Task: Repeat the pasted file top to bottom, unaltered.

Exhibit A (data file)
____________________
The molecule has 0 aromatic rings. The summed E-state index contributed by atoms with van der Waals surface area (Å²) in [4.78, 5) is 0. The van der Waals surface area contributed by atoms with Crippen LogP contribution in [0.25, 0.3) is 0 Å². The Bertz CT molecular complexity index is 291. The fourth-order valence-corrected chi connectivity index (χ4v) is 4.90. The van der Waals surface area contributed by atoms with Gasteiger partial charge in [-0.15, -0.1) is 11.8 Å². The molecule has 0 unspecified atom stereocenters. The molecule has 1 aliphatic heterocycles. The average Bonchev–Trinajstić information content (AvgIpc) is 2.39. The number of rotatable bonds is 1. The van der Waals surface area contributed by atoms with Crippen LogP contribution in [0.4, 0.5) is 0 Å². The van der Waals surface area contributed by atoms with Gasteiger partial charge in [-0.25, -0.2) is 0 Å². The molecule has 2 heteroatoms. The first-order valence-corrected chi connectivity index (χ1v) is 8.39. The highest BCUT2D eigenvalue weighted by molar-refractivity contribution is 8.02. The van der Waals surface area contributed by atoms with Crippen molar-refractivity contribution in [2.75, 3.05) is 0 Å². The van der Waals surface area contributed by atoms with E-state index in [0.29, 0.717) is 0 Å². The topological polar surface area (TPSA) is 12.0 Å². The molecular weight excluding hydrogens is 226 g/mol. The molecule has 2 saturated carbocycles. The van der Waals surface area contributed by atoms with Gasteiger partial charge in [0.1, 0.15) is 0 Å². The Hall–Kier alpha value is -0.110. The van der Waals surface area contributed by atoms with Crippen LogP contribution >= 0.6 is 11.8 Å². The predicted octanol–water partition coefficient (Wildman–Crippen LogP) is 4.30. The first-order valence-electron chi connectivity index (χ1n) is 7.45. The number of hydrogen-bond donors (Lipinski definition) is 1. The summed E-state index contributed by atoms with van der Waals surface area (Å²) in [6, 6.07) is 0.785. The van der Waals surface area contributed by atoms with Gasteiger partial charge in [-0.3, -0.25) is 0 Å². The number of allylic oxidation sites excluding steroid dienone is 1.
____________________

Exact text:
The molecule has 0 aromatic rings. The summed E-state index contributed by atoms with van der Waals surface area (Å²) in [4.78, 5) is 0. The van der Waals surface area contributed by atoms with Crippen LogP contribution in [0.25, 0.3) is 0 Å². The Bertz CT molecular complexity index is 291. The fourth-order valence-corrected chi connectivity index (χ4v) is 4.90. The van der Waals surface area contributed by atoms with Gasteiger partial charge in [-0.15, -0.1) is 11.8 Å². The molecule has 0 unspecified atom stereocenters. The molecule has 1 aliphatic heterocycles. The average Bonchev–Trinajstić information content (AvgIpc) is 2.39. The number of rotatable bonds is 1. The van der Waals surface area contributed by atoms with Crippen LogP contribution in [0.4, 0.5) is 0 Å². The van der Waals surface area contributed by atoms with Gasteiger partial charge in [-0.25, -0.2) is 0 Å². The molecule has 2 heteroatoms. The first-order valence-corrected chi connectivity index (χ1v) is 8.39. The highest BCUT2D eigenvalue weighted by molar-refractivity contribution is 8.02. The van der Waals surface area contributed by atoms with Crippen molar-refractivity contribution in [2.75, 3.05) is 0 Å². The van der Waals surface area contributed by atoms with E-state index in [0.29, 0.717) is 0 Å². The topological polar surface area (TPSA) is 12.0 Å². The molecular weight excluding hydrogens is 226 g/mol. The molecule has 2 saturated carbocycles. The van der Waals surface area contributed by atoms with Gasteiger partial charge in [0.1, 0.15) is 0 Å². The Hall–Kier alpha value is -0.110. The van der Waals surface area contributed by atoms with Crippen LogP contribution >= 0.6 is 11.8 Å². The predicted octanol–water partition coefficient (Wildman–Crippen LogP) is 4.30. The first-order valence-electron chi connectivity index (χ1n) is 7.45. The number of hydrogen-bond donors (Lipinski definition) is 1. The summed E-state index contributed by atoms with van der Waals surface area (Å²) in [6, 6.07) is 0.785. The van der Waals surface area contributed by atoms with Gasteiger partial charge in [-0.3, -0.25) is 0 Å². The number of allylic oxidation sites excluding steroid dienone is 1.